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dibyenduseal

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Reply with quote  #1 
Hello,
I am a moderate keyboard player and having a digital piano in my home. However I am aligned towards Indian Classical Music than western music. I always try to play raga in my keyboard as well as in Piano. My question is what formal instrument should I learn in order to play classical music in piano. Would it be classical piano or Harmonium.. what?

Also what scale generally I would be playing in Piano? I came to know from one of my friend (Who is in classical music) that if I play Yaman in C# scale notes, thats easier and subsequently Desh in the key of D# etc.

I really needed some guidance..
Thanks in advance.
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nicneufeld

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Reply with quote  #2 
Initial preface...not an expert...my opinions worth no more than what you pay for them

Piano, and more controversially perhaps, harmonium aren't really great instruments in my opinion for playing raga music. The harmonium is certainly much more prominent in ICM, but in most incidences, as an accompaniment instrument to that chief of all ICM instruments...the human voice. It is a Western instrument imported to India and adopted probably for many good practical reasons, but a keyboard based instrument is generally incapable of providing the meend and delicate ornamentation that ICM thrives on. I saw a "fluid piano" or something like that that has moveable blocks to adjust pitch, but honestly it sounds like a lot of work to adapt an instrument not ideally suited to the music.

That said, being a complete amateur myself on piano, I will still sit down and tinker with a raag, usually after first learning it on sitar...using the left hand to play the notes of a low tanpura drone, and developing the notes of the raag slowly with the right hand. You have to adopt a bit more of the style of the santoor, a sort of indian hammered dulcimer, which doesn't allow for meend but thanks to a few stalwarts (such as Pt Shivkumar Sharma) it has become a noted solo instrument for raga music. Sustain pedal basically stays down and you approach it much like a hammered dulcimer. Can be in whatever key you like...key is basically unimportant in this music, it is relative pitches that are key. I usually use C as my Sa.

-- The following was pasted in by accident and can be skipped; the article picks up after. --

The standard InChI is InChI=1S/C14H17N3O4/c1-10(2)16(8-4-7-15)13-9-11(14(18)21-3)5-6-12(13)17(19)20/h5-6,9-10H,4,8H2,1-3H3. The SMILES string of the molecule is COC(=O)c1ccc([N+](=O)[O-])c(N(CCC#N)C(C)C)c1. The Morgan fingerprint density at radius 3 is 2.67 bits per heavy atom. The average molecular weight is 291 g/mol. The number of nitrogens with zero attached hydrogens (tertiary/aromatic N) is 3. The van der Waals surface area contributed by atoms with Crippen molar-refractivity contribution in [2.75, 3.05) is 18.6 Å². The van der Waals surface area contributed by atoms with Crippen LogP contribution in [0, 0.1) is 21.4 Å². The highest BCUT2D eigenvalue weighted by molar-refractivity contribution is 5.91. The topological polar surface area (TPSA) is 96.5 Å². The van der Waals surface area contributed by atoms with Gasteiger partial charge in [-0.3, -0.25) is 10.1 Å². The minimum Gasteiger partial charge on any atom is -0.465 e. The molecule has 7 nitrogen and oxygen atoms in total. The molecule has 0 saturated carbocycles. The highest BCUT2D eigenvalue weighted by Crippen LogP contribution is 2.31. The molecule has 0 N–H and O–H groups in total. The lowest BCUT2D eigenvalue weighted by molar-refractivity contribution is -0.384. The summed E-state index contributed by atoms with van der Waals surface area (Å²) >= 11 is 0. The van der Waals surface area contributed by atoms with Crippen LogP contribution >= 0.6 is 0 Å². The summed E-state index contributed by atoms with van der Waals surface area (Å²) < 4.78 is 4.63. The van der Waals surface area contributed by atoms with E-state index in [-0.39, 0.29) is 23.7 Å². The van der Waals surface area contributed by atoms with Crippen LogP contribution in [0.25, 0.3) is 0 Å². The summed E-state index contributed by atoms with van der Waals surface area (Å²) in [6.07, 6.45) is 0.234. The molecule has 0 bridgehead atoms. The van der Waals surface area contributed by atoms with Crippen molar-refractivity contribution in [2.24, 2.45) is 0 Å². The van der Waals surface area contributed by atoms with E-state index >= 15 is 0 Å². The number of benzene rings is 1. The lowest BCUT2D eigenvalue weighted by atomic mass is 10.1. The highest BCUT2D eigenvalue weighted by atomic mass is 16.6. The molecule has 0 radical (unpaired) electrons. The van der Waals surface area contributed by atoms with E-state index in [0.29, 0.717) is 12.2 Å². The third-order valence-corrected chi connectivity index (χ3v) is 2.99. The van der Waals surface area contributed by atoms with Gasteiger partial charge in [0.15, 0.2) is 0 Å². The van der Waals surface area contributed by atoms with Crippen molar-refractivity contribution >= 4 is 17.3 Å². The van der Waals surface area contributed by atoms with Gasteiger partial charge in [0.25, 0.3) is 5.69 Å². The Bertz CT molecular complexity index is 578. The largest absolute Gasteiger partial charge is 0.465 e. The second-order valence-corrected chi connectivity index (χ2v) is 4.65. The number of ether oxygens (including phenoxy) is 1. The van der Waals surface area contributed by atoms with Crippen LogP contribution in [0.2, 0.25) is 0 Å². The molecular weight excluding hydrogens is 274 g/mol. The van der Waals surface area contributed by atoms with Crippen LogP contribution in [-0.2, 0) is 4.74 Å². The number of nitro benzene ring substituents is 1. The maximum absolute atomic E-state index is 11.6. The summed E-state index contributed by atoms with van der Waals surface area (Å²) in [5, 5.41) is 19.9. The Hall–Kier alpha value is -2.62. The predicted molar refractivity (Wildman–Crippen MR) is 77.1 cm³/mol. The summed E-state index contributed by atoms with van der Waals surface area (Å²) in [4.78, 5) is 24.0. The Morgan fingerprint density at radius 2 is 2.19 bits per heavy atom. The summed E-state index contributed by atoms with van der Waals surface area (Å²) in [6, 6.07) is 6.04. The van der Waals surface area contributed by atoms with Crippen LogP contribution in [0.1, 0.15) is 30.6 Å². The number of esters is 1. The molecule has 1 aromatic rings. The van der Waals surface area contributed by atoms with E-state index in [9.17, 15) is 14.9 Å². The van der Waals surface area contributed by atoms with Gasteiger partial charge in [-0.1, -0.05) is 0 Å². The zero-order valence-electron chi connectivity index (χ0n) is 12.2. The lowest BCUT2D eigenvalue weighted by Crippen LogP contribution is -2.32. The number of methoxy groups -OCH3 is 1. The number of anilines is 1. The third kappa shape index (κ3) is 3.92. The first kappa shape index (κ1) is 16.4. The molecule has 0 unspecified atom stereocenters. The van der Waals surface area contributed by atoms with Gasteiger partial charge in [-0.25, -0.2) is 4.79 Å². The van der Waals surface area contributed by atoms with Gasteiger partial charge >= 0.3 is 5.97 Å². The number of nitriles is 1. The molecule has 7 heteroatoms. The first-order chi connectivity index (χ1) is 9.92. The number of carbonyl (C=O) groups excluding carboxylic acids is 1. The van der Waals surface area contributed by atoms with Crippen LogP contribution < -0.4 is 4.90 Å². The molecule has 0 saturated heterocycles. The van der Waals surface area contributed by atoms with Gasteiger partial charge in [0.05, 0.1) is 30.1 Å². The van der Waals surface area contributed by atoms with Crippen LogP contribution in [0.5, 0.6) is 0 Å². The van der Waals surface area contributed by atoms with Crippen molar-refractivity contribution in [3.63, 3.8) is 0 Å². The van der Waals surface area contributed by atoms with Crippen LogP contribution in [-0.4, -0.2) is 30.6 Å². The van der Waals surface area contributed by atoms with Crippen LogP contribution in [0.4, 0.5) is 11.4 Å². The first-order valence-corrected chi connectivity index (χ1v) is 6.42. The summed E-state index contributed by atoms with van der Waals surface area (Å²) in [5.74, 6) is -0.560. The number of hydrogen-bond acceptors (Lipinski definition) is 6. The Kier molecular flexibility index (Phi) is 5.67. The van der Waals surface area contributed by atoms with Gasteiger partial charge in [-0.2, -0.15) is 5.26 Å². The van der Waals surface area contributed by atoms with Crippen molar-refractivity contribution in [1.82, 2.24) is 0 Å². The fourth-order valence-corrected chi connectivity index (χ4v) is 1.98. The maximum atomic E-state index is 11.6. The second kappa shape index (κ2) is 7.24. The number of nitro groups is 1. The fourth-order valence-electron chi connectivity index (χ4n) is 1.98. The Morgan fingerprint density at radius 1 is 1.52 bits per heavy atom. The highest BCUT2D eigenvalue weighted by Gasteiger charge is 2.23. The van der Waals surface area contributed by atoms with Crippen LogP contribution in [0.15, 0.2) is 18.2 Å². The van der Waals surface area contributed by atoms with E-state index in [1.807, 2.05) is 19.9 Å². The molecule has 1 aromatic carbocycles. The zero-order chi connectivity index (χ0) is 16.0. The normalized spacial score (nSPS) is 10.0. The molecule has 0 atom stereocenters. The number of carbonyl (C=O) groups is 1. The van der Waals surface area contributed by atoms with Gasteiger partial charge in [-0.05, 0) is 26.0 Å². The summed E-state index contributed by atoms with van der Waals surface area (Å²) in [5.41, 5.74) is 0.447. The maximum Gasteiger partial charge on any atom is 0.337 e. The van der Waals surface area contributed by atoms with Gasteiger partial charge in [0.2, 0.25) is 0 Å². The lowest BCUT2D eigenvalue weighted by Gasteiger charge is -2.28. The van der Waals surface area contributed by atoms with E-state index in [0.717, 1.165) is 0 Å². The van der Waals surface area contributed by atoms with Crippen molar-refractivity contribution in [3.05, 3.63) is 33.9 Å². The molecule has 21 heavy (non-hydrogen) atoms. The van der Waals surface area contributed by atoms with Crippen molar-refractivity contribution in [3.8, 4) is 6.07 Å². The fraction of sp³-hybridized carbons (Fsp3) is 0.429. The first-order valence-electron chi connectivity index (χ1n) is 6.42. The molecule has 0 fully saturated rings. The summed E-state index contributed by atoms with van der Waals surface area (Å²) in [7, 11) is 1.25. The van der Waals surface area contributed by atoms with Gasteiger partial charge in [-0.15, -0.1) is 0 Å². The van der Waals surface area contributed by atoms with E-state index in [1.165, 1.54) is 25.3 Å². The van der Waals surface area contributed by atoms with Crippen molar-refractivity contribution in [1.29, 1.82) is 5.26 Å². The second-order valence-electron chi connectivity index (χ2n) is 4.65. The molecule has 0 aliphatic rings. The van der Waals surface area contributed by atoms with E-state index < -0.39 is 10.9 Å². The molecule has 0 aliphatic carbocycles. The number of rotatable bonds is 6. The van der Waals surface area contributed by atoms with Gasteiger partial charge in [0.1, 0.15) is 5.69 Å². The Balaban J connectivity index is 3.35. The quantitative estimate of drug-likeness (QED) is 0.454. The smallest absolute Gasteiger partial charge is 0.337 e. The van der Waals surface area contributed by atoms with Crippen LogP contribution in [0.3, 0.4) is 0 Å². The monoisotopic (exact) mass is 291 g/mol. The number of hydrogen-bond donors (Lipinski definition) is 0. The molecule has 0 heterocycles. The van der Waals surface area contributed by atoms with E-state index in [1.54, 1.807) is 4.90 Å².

Depending on how much you wish to learn the music...I think, unless you are already leaning towards another Indian solo instrument (sitar, sarod, bansuri, veena, sarangi, etc), it could be beneficial to start learning it from a vocal perspective. You don't necessarily need a great voice...Lord knows I don't have one...but I've long been of the opinion, as much as I love, and honestly prefer, instrumental ICM, the cornerstone of any great raag is in the classical vocal music. And if you lack a physical instrument, you can still learn the raags with your own voice, which can then be transcribed to your instrument.

Also, immerse yourself in the music. There's no excuse these days...the amount of ICM available to us in the modern age, for free, across the internet is far beyond what we could probably listen to in a lifetime. Listen to the music, and while you listen to it, look up which notes are in the raag, read about it, and listen actively til you get to the point where you hear a phrase in yaman, and you know it was Ni Re Ga Re Sa without having to do conversions in your head. At some point it will be natural. Took me a couple months before it felt really natural and you sort of instinctively know what the notes are that are being played/sung.

Of course, having a good teacher is the best and most traditional option but not always in the cards for all of us.

Good luck!!!
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povster

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Reply with quote  #3 
I was going to bring up santoor as an example of an instrument you may get some piano ideas from, but Nic covered it nicely. I would suggest searching youtube for "santoor raga". You'll get a lot of examples.
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